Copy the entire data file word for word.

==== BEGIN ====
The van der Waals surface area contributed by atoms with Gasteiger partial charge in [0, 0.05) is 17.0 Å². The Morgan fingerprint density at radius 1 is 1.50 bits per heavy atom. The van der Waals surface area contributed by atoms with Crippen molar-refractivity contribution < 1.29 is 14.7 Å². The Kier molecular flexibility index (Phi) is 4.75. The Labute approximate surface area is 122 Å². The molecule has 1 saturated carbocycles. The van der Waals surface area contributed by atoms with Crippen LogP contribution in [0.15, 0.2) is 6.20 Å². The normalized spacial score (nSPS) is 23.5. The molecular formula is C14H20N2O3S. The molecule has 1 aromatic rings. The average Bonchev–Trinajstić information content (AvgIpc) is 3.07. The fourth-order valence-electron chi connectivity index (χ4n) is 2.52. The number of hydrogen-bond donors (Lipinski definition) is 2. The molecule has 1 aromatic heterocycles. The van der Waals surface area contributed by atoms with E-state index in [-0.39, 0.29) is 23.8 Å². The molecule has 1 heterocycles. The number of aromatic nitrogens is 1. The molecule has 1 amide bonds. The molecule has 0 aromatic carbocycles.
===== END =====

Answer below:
The van der Waals surface area contributed by atoms with Gasteiger partial charge in [0, 0.05) is 17.0 Å². The Morgan fingerprint density at radius 1 is 1.50 bits per heavy atom. The van der Waals surface area contributed by atoms with Crippen molar-refractivity contribution < 1.29 is 14.7 Å². The Kier molecular flexibility index (Phi) is 4.75. The Labute approximate surface area is 122 Å². The molecule has 1 saturated carbocycles. The van der Waals surface area contributed by atoms with Crippen LogP contribution in [0.15, 0.2) is 6.20 Å². The normalized spacial score (nSPS) is 23.5. The molecular formula is C14H20N2O3S. The molecule has 1 aromatic rings. The average Bonchev–Trinajstić information content (AvgIpc) is 3.07. The fourth-order valence-electron chi connectivity index (χ4n) is 2.52. The number of hydrogen-bond donors (Lipinski definition) is 2. The molecule has 1 aromatic heterocycles. The van der Waals surface area contributed by atoms with E-state index in [-0.39, 0.29) is 23.8 Å². The molecule has 1 heterocycles. The number of aromatic nitrogens is 1. The molecule has 1 amide bonds. The molecule has 0 aromatic carbocycles.